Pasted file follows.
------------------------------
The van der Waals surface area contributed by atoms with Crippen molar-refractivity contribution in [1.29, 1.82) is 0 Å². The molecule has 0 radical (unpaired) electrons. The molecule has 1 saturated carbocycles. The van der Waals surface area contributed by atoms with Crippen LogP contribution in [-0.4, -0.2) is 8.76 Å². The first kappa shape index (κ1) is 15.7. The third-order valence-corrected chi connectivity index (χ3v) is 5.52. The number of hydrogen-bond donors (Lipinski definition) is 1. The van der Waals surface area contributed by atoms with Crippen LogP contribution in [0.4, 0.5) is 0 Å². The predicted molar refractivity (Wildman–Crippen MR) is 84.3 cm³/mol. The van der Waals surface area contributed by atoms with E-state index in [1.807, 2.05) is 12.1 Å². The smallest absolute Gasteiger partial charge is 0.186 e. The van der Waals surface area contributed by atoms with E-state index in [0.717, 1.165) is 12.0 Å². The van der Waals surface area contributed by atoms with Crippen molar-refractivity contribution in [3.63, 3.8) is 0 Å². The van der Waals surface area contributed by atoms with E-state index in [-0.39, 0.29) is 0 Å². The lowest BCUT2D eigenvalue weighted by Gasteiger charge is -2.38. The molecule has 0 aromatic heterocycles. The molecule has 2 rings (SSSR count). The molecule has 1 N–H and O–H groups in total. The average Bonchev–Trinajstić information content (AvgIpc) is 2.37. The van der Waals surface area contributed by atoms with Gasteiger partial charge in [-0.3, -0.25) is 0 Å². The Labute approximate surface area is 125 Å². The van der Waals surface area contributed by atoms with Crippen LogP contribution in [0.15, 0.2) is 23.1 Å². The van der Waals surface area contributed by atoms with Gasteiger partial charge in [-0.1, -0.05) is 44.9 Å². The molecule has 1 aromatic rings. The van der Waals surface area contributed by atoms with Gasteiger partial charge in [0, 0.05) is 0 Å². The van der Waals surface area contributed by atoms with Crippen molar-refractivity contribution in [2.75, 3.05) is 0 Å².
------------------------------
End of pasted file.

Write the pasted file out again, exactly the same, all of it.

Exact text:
The van der Waals surface area contributed by atoms with Crippen molar-refractivity contribution in [1.29, 1.82) is 0 Å². The molecule has 0 radical (unpaired) electrons. The molecule has 1 saturated carbocycles. The van der Waals surface area contributed by atoms with Crippen LogP contribution in [-0.4, -0.2) is 8.76 Å². The first kappa shape index (κ1) is 15.7. The third-order valence-corrected chi connectivity index (χ3v) is 5.52. The number of hydrogen-bond donors (Lipinski definition) is 1. The van der Waals surface area contributed by atoms with Crippen LogP contribution in [0.4, 0.5) is 0 Å². The predicted molar refractivity (Wildman–Crippen MR) is 84.3 cm³/mol. The van der Waals surface area contributed by atoms with E-state index in [1.807, 2.05) is 12.1 Å². The smallest absolute Gasteiger partial charge is 0.186 e. The van der Waals surface area contributed by atoms with E-state index in [0.717, 1.165) is 12.0 Å². The van der Waals surface area contributed by atoms with Crippen molar-refractivity contribution in [3.63, 3.8) is 0 Å². The van der Waals surface area contributed by atoms with E-state index in [-0.39, 0.29) is 0 Å². The lowest BCUT2D eigenvalue weighted by Gasteiger charge is -2.38. The molecule has 0 aromatic heterocycles. The molecule has 2 rings (SSSR count). The molecule has 1 N–H and O–H groups in total. The average Bonchev–Trinajstić information content (AvgIpc) is 2.37. The van der Waals surface area contributed by atoms with Gasteiger partial charge in [-0.3, -0.25) is 0 Å². The Labute approximate surface area is 125 Å². The van der Waals surface area contributed by atoms with Crippen LogP contribution in [0.15, 0.2) is 23.1 Å². The van der Waals surface area contributed by atoms with Gasteiger partial charge in [-0.1, -0.05) is 44.9 Å². The molecule has 1 aromatic rings. The van der Waals surface area contributed by atoms with Gasteiger partial charge in [0, 0.05) is 0 Å². The van der Waals surface area contributed by atoms with Crippen molar-refractivity contribution in [2.75, 3.05) is 0 Å².